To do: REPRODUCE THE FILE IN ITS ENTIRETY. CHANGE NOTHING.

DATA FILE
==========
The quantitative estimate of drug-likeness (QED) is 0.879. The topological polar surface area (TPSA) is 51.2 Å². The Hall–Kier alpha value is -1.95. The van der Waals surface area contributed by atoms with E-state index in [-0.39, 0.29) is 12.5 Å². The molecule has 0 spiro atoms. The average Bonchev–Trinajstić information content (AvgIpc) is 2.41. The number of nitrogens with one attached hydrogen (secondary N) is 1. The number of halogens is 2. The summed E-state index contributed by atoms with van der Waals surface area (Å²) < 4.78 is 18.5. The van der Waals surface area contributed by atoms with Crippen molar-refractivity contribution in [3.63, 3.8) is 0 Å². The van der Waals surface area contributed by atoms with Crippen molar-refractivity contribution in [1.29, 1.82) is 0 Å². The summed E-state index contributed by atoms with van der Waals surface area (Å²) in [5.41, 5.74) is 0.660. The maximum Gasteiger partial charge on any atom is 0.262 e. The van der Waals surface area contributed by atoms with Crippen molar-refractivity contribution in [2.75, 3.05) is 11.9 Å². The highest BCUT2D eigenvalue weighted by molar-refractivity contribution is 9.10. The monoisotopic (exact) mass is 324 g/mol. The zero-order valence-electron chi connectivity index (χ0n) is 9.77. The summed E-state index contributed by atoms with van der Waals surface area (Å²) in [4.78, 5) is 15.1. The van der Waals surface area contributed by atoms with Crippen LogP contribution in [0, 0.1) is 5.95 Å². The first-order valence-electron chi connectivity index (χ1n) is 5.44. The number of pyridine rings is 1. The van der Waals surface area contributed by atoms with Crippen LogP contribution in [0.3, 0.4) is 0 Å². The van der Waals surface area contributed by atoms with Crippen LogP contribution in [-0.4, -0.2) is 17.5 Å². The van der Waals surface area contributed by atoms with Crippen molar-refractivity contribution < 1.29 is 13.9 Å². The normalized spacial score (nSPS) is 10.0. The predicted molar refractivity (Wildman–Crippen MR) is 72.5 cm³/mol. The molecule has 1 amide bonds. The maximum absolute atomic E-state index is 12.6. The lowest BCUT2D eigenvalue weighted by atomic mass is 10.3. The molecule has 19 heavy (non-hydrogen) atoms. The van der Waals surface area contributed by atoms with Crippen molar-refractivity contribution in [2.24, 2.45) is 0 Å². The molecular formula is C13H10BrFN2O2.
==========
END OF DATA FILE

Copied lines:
The quantitative estimate of drug-likeness (QED) is 0.879. The topological polar surface area (TPSA) is 51.2 Å². The Hall–Kier alpha value is -1.95. The van der Waals surface area contributed by atoms with E-state index in [-0.39, 0.29) is 12.5 Å². The molecule has 0 spiro atoms. The average Bonchev–Trinajstić information content (AvgIpc) is 2.41. The number of nitrogens with one attached hydrogen (secondary N) is 1. The number of halogens is 2. The summed E-state index contributed by atoms with van der Waals surface area (Å²) < 4.78 is 18.5. The van der Waals surface area contributed by atoms with Crippen molar-refractivity contribution in [3.63, 3.8) is 0 Å². The van der Waals surface area contributed by atoms with Crippen molar-refractivity contribution in [1.29, 1.82) is 0 Å². The summed E-state index contributed by atoms with van der Waals surface area (Å²) in [5.41, 5.74) is 0.660. The maximum Gasteiger partial charge on any atom is 0.262 e. The van der Waals surface area contributed by atoms with Crippen molar-refractivity contribution in [2.75, 3.05) is 11.9 Å². The highest BCUT2D eigenvalue weighted by molar-refractivity contribution is 9.10. The monoisotopic (exact) mass is 324 g/mol. The zero-order valence-electron chi connectivity index (χ0n) is 9.77. The summed E-state index contributed by atoms with van der Waals surface area (Å²) in [4.78, 5) is 15.1. The van der Waals surface area contributed by atoms with Crippen LogP contribution in [0, 0.1) is 5.95 Å². The first-order valence-electron chi connectivity index (χ1n) is 5.44. The number of pyridine rings is 1. The van der Waals surface area contributed by atoms with Crippen LogP contribution in [0.3, 0.4) is 0 Å². The van der Waals surface area contributed by atoms with Crippen LogP contribution in [-0.4, -0.2) is 17.5 Å². The van der Waals surface area contributed by atoms with Crippen molar-refractivity contribution < 1.29 is 13.9 Å². The normalized spacial score (nSPS) is 10.0. The predicted molar refractivity (Wildman–Crippen MR) is 72.5 cm³/mol. The molecule has 1 amide bonds. The maximum absolute atomic E-state index is 12.6. The lowest BCUT2D eigenvalue weighted by atomic mass is 10.3. The molecule has 19 heavy (non-hydrogen) atoms. The van der Waals surface area contributed by atoms with Crippen molar-refractivity contribution in [2.24, 2.45) is 0 Å². The molecular formula is C13H10BrFN2O2.